I have found that walking a labyrinth is very peaceful for me. A good addition to my meditative practice, which is usually not as robust as I would like it to be. But I refuse to stress about my lack of meditation; that seems like two steps in the wrong direction. I’m glad there are some public labyrinths close by that I can use. I can even bike to one in Homestead, when I am ambitious.
I would love to have one in my backyard, but my backyard is too small. I could make the whole space a labyrinth, and it still wouldn’t take much time to walk it. So to have one near me, I bought a finger labyrinth.
Mine is a 12.5 inch bamboo disc that I can hold on my lap or put on a table. One side has a 7 circuit labyrinth and the other an 11 circuit. Both are Chartres based, or medieval. The grooves are too small for my finger to actually fit down inside them, but I can follow the channels with my fingertip without getting lost, even with my eyes closed. You can also trace the path with a stylus or small stick, and there are smaller finger labyrinths which would have to be done this way, but I prefer the tactile feel of using my fingertip. It is peaceful, and easy, being readily at hand. Even just looking at it makes me happy.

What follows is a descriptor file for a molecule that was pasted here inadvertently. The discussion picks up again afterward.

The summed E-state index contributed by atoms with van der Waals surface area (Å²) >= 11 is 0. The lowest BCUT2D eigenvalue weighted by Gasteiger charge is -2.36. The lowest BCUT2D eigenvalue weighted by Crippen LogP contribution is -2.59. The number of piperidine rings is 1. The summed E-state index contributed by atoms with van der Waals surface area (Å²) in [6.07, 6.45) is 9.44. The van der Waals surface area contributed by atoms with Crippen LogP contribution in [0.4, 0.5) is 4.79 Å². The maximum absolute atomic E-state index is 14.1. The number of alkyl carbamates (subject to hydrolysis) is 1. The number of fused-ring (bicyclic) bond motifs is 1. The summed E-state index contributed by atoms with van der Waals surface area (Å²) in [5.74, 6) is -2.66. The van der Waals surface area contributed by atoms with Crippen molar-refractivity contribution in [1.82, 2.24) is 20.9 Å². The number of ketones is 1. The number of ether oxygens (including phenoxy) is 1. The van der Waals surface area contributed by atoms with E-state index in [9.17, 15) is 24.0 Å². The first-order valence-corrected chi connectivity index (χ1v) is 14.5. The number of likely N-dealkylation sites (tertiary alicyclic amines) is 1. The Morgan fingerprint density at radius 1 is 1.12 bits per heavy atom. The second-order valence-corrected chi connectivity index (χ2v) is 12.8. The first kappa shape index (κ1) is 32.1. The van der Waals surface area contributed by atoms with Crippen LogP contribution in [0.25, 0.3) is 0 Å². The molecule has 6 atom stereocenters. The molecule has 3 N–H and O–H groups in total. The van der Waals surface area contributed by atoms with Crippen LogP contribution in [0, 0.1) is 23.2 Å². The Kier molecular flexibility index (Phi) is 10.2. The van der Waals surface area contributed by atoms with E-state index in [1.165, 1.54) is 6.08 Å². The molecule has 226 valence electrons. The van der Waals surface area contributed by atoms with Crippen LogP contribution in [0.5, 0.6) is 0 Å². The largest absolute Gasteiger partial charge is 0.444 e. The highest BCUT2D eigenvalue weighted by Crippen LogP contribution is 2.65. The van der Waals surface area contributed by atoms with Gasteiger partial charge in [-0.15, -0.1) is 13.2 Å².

There are many different kinds of finger labyrinths available. Just on Amazon, I found sizes ranging from 4 inches to over 18. Most are Chartres based or the older classical or Cretan style. I found bamboo, maple, plastic, pewter, ceramic, and even larger canvas versions. I also found a knitted version on Ravelry…..hmmm.